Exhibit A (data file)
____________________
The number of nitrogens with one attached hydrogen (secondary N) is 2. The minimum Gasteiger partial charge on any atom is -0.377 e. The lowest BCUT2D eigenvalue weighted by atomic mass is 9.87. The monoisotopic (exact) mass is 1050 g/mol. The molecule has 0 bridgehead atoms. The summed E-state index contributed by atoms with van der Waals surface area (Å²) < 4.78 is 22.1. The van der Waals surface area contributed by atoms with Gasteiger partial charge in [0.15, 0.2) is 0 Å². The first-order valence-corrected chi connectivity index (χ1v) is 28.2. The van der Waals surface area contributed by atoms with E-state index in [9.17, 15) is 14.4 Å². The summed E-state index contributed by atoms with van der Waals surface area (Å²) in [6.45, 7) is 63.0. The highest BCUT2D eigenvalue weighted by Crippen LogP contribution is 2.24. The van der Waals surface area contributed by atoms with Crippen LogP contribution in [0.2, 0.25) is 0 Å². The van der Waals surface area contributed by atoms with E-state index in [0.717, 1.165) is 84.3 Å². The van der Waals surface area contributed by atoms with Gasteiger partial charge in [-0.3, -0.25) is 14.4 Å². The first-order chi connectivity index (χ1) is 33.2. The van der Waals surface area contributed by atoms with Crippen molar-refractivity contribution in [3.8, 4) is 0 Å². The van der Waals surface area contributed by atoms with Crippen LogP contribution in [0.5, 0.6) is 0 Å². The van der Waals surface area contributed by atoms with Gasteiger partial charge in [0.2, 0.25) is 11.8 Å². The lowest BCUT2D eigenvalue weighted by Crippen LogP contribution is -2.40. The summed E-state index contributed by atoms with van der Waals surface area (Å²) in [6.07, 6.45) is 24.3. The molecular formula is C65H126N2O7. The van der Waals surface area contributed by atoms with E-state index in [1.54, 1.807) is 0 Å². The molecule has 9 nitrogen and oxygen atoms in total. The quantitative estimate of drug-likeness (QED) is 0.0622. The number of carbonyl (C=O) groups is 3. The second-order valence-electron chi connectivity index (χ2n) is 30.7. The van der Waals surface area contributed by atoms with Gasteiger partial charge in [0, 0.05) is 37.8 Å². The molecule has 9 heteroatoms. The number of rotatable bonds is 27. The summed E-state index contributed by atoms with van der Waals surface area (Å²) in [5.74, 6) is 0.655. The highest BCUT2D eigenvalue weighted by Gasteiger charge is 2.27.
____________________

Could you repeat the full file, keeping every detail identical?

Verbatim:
The number of nitrogens with one attached hydrogen (secondary N) is 2. The minimum Gasteiger partial charge on any atom is -0.377 e. The lowest BCUT2D eigenvalue weighted by atomic mass is 9.87. The monoisotopic (exact) mass is 1050 g/mol. The molecule has 0 bridgehead atoms. The summed E-state index contributed by atoms with van der Waals surface area (Å²) < 4.78 is 22.1. The van der Waals surface area contributed by atoms with Gasteiger partial charge in [0.15, 0.2) is 0 Å². The first-order valence-corrected chi connectivity index (χ1v) is 28.2. The van der Waals surface area contributed by atoms with E-state index in [9.17, 15) is 14.4 Å². The summed E-state index contributed by atoms with van der Waals surface area (Å²) in [6.45, 7) is 63.0. The highest BCUT2D eigenvalue weighted by Crippen LogP contribution is 2.24. The van der Waals surface area contributed by atoms with Crippen LogP contribution in [0.2, 0.25) is 0 Å². The van der Waals surface area contributed by atoms with E-state index in [0.717, 1.165) is 84.3 Å². The van der Waals surface area contributed by atoms with Gasteiger partial charge in [-0.3, -0.25) is 14.4 Å². The first-order chi connectivity index (χ1) is 33.2. The van der Waals surface area contributed by atoms with Crippen molar-refractivity contribution in [3.8, 4) is 0 Å². The van der Waals surface area contributed by atoms with Crippen LogP contribution in [0.5, 0.6) is 0 Å². The van der Waals surface area contributed by atoms with Gasteiger partial charge in [0.2, 0.25) is 11.8 Å². The lowest BCUT2D eigenvalue weighted by Crippen LogP contribution is -2.40. The summed E-state index contributed by atoms with van der Waals surface area (Å²) in [6.07, 6.45) is 24.3. The molecular formula is C65H126N2O7. The van der Waals surface area contributed by atoms with E-state index in [1.54, 1.807) is 0 Å². The molecule has 9 nitrogen and oxygen atoms in total. The quantitative estimate of drug-likeness (QED) is 0.0622. The number of carbonyl (C=O) groups is 3. The second-order valence-electron chi connectivity index (χ2n) is 30.7. The van der Waals surface area contributed by atoms with Gasteiger partial charge in [0, 0.05) is 37.8 Å². The molecule has 9 heteroatoms. The number of rotatable bonds is 27. The summed E-state index contributed by atoms with van der Waals surface area (Å²) in [5.74, 6) is 0.655. The highest BCUT2D eigenvalue weighted by Gasteiger charge is 2.27.